Skip to main content

‹‹‹ prev (34)

(36) next ›››

suspicions; it was agreed immediately to enter the house
and examine it. The first suspicious circumstance was
a part of the floor of the workshop which exhibited the
appearance of having been freshly broken : the earth
M as soft, and it was conjectured that here was the grave
of poor Millie. On turning up the mould, it was found
to have been dug almost sufficiently deep for such a pur¬
pose, but the corpse was not there : the ideas it excited
confirmed, however, all the previous alarm : and one
party went immediately to search the dwelling house,
while another examined the appearance of the garden.
Among the latter, Henry Heggie (one of Lord Leven’s
servants), jumping down from a high bank on the foot¬
path which led to the well, perceived something suspi¬
cious in the yielding of the ground under him ; the earth
also seemed here to be more fresh than in the rest of the
path, and on a spade being procured, one minutes’ work
brought to light the appearance of a man’s hand ; and
the heavy corpse-like smell from the uncovered earth
sufficiently told what remained. The appearance of the
hand, already discoloured and blackened by the progress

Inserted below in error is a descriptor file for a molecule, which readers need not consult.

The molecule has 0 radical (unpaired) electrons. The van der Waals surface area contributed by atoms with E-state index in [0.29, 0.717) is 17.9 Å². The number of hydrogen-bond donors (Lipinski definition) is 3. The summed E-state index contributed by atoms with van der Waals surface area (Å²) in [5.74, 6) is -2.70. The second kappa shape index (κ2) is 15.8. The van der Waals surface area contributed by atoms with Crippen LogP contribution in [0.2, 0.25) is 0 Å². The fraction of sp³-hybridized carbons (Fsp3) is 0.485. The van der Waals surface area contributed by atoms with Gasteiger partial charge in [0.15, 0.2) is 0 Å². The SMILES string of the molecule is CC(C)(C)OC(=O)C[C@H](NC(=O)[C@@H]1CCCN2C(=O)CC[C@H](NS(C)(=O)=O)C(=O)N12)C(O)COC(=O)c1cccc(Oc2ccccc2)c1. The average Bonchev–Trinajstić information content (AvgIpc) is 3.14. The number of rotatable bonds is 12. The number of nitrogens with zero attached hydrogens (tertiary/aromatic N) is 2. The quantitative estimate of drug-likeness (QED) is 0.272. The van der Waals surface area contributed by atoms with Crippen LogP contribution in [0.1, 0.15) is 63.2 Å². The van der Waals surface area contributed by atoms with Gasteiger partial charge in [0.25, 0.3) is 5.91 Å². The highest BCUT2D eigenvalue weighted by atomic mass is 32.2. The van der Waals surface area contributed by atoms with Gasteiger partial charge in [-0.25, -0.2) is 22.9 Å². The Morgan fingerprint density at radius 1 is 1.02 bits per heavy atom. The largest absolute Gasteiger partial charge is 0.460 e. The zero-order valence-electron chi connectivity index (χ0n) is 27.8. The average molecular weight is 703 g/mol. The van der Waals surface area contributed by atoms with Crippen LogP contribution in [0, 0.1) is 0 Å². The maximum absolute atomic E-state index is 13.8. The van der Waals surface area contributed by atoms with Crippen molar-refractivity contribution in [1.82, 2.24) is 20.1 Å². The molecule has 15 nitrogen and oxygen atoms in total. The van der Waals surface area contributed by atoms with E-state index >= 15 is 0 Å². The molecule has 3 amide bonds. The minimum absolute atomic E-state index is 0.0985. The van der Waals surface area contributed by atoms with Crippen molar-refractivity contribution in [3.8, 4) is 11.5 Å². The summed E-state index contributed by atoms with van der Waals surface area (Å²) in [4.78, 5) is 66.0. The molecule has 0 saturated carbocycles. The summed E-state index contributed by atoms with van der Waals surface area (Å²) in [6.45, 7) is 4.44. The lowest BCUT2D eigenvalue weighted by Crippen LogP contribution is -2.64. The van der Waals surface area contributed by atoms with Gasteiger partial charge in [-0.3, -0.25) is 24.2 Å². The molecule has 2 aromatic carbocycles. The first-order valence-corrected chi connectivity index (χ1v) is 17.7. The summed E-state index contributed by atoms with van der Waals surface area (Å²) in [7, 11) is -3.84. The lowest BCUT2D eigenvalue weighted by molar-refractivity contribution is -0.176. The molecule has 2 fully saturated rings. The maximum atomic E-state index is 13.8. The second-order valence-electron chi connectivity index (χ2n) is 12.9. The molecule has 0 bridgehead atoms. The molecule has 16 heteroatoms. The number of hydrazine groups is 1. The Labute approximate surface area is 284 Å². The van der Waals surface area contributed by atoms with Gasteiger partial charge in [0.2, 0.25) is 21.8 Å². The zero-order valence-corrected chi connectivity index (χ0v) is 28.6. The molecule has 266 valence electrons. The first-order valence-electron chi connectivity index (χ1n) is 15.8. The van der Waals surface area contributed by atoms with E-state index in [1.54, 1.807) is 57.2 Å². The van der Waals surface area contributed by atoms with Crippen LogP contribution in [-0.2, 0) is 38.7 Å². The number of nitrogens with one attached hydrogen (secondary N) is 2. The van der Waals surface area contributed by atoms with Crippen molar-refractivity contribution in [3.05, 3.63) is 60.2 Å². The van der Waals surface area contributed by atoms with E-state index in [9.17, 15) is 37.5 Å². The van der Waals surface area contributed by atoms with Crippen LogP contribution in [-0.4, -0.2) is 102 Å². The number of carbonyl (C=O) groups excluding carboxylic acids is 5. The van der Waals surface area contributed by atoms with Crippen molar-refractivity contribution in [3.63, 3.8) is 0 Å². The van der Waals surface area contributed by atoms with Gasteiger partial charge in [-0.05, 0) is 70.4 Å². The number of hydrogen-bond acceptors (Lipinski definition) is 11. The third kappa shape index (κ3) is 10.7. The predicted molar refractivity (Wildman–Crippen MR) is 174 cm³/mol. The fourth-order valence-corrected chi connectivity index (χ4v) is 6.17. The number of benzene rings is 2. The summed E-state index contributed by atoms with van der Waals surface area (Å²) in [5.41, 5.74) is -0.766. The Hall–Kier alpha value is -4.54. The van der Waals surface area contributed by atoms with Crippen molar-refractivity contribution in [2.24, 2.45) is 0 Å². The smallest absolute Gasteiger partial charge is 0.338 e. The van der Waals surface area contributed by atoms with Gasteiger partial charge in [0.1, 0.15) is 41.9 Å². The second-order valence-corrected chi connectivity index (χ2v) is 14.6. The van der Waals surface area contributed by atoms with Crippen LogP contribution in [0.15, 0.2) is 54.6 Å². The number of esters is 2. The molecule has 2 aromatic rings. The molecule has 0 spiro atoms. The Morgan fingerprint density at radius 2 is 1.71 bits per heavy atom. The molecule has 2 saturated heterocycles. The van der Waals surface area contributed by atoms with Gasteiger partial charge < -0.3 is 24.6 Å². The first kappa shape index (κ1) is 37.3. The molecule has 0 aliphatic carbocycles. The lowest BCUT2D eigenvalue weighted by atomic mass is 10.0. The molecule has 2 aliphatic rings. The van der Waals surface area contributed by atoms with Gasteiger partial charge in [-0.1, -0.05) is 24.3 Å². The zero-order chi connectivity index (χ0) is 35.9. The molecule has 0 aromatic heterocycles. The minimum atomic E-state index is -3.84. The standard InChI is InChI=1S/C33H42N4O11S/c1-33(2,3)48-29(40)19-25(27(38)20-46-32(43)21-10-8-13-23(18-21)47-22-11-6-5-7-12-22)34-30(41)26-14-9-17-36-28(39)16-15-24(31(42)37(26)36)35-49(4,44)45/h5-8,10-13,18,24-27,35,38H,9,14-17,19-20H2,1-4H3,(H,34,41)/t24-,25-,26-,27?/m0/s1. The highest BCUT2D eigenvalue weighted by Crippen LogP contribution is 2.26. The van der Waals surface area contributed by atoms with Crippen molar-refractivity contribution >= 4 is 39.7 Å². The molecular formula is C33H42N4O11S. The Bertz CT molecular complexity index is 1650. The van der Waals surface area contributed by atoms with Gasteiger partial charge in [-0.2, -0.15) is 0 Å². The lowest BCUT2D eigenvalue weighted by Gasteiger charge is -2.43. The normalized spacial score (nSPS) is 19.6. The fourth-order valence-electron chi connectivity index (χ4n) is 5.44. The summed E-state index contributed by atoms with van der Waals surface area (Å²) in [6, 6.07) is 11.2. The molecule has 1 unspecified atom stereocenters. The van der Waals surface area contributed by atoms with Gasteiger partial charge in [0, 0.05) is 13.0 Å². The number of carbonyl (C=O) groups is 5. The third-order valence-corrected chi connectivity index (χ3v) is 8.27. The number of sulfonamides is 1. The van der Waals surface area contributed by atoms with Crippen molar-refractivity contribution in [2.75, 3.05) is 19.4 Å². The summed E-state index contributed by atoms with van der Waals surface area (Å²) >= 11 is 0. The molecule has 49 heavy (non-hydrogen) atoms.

of putrefaction, and protruding in the dusk from the
broken clods, was sufficiently fearful; and prepared as
they were for the result, this confirmation of their sus¬
picions produced emotions of horror among the country
people hardly to be described: one of the spectators des¬
cribes his feelings as so overpowering, that his knees smote
one another with the violence of an ague: a number of
these present were females, who, from their natural aver¬
sion to the vagrant character of the man, had been most
active in alarming suspicion against him; the feelings of
these on seeing this horrible confirmation of what they
had dreaded, were intense and overwhelming. It was
judged proper not farther to disturb the body till the ar¬
rival of some person in authority: no time, however,
was lost; and one of the Earl of Leven’s servants (he
who had observed the spot) was sent off directly to
It was now near ten o’clock at night; but the rumour
of what had been discovered spread immediately to the
neighbouring farms, and the villages of Letham and